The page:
Sam Houston


Sam Houston was born in Virginia but moved with his family to Tennessee shortly after his father’s death, in part to avoid increasing debts left over from the elder Houston’s military service. Two years later, Sam ran away from home, and he lived for a few years with a Cherokee tribe on Hiwassee Island. He returned to Tennessee in 1812, and within the year he had founded the new state’s first schoolhouse. He enlisted in the army and served during the War of 1812, where he rose to the rank of third lieutenant but was injured twice. During his service, Houston grew close to Andrew Jackson, but while assisting in the later president’s plans for removal of the Cherokees, he was suspected of administrating too many supplies for the natives, and, offended, he resigned.

In 1822, Houston was elected to the House of Representatives for Tennessee, and in 1827 he ran for, and won, the office of governor of Tennessee. He debated running again but decided against it after the very public termination of his first marriage, and he instead left to live among the Cherokee once more. In 1829, he was adopted as a citizen of their nation, and in the years that followed he traveled twice to Washington, D.C. to expose the injustices committed against the Native Americans by the government. While on his second journey, he engaged in a violent confrontation with Congressman William Stanbery—one that ended with Houston’s arrest. Houston was fined $500 for an assault on Stanberry, but he left for Mexico without paying the fine. In 1833, he attended a convention of Mexican-Americans to determine whether to declare independence for the region of Texas. Three years later, sovereignty was declared, and Houston was made president of the area. He soon retreated under the opposing Mexican forces, however, and many Texans were lost before Houston’s surprising and decisive victory at the Battle of San Jacinto.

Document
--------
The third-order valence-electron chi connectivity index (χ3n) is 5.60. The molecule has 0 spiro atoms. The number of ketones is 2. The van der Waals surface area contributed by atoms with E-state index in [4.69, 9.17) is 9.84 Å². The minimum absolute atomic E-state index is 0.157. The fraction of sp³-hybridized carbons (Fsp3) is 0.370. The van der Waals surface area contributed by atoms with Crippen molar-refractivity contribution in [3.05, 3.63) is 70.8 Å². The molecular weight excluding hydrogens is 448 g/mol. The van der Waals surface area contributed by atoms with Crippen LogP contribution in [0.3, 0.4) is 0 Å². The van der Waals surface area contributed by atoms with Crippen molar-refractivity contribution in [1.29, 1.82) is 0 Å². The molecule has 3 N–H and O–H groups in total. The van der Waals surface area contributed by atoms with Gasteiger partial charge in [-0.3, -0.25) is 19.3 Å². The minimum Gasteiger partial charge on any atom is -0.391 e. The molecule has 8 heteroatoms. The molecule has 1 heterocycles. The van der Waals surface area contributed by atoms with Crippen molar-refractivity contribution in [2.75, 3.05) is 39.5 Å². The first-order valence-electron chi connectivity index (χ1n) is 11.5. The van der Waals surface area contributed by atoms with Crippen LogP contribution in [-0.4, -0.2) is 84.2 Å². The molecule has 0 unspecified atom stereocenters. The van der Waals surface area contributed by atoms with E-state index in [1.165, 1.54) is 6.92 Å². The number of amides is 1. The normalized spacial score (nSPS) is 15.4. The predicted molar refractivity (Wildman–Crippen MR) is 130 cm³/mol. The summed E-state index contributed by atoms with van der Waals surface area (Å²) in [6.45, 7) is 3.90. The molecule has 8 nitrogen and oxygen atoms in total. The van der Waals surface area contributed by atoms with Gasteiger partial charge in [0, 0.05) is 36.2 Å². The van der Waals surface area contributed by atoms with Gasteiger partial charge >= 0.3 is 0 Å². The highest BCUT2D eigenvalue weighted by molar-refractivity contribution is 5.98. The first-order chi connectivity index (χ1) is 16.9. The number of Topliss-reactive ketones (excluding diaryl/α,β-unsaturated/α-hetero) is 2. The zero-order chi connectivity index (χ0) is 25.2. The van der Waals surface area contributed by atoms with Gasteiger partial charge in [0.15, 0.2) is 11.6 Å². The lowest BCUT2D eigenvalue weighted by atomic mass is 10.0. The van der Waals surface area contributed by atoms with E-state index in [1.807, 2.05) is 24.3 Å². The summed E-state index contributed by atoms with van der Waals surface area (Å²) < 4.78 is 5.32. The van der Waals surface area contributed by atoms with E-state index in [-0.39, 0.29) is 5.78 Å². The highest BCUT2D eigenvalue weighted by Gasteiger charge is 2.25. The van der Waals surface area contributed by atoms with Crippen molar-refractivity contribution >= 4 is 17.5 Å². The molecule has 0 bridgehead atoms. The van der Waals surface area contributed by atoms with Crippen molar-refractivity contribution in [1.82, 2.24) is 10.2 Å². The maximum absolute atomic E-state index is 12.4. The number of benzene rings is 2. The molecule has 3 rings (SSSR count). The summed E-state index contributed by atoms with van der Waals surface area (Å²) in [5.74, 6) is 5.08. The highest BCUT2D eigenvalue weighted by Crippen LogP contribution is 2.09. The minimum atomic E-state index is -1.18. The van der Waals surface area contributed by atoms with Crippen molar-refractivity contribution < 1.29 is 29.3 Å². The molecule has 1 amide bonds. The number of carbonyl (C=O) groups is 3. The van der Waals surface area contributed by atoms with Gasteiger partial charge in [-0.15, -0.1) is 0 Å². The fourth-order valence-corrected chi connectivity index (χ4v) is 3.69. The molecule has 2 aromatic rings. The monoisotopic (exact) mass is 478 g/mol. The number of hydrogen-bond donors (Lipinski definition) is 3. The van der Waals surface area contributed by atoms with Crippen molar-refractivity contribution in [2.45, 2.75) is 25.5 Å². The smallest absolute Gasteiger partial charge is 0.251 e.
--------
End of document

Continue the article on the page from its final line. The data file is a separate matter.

Houston was again elected president of the Republic of Texas in 1841, and during his second term he strove to make peace with the Native Americans and avoid war with Mexico. The city of Houston was founded in 1836 and served as the capital of Texas until 1839. In 1845, following the annexation of Texas by the United States, Houston was elected to the Senate. While in office, he opposed the growing sectionalism between the northern and southern states and supported the Compromise of 1850. Houston ran twice for governor of Texas, winning the position in 1859. Upon his election, he became the only person in U.S. history to serve as governor of two states. Although himself a slave owner, he opposed the secession of Texas from the Union. Nevertheless, in February 1861, Texas joined the Confederate States of America, and Houston was evicted for refusing to take an oath of loyalty to the Confederacy.

In 1854, Houston was baptized into the Christian faith, and in 1862, he returned to Huntsville, Texas. He passed away only a year later, his third wife, Margaret, at his side.

Key events during the life of Sam Houston:

Death of his father.
Ran away from home and lived with a Cherokee tribe.
Returned home and built Tennessee’s first schoolhouse.
  Served in the War of 1812.
Appointed sub-agent during Andrew Jackson’s Indian Removal Plan.
Served as eighth governor of Tennessee.
Married Eliza Allen, who left him shortly thereafter.
  Adopted into the Cherokee Nation.
Signed the Texas Declaration of Independence.
  Elected first president of the Republic of Texas.
Married Margaret Moffette Lea.
Elected third president of the Republic of Texas.
Elected to the U.S. Senate.
Baptized into the Christian faith.
Served as seventh governor of Texas.
Texas joined the Confederate States of America.

Other Resources

Story Links
Book Links
Freedom for Texas  in  America First—100 Stories from Our History  by  Lawton B. Evans
How Houston Won Freedom for Texas  in  Historical Tales: American II  by  Charles Morris
Republic and Revolt of Texas  in  A Short History of Mexico  by  Arthur Howard Noll
Victory at San Jacinto  in  Boys' Book of Border Battles  by  Edwin L. Sabin

Image Links

Samuel Houston
 in Indian History for Young Folks
Sam Houston
Sam Houston
 in Back Matter

Short Biography
Andrew Jackson Hero of the Battle of New Orleans, President of U.S., and founder of Democratic Party.
Stephen F. Austin Helped found the state of Texas by leading 300 families to settle in the region.
Davy Crockett Tennessee Frontiersman and congressman. Involved with Texas independence. Died at the Alamo.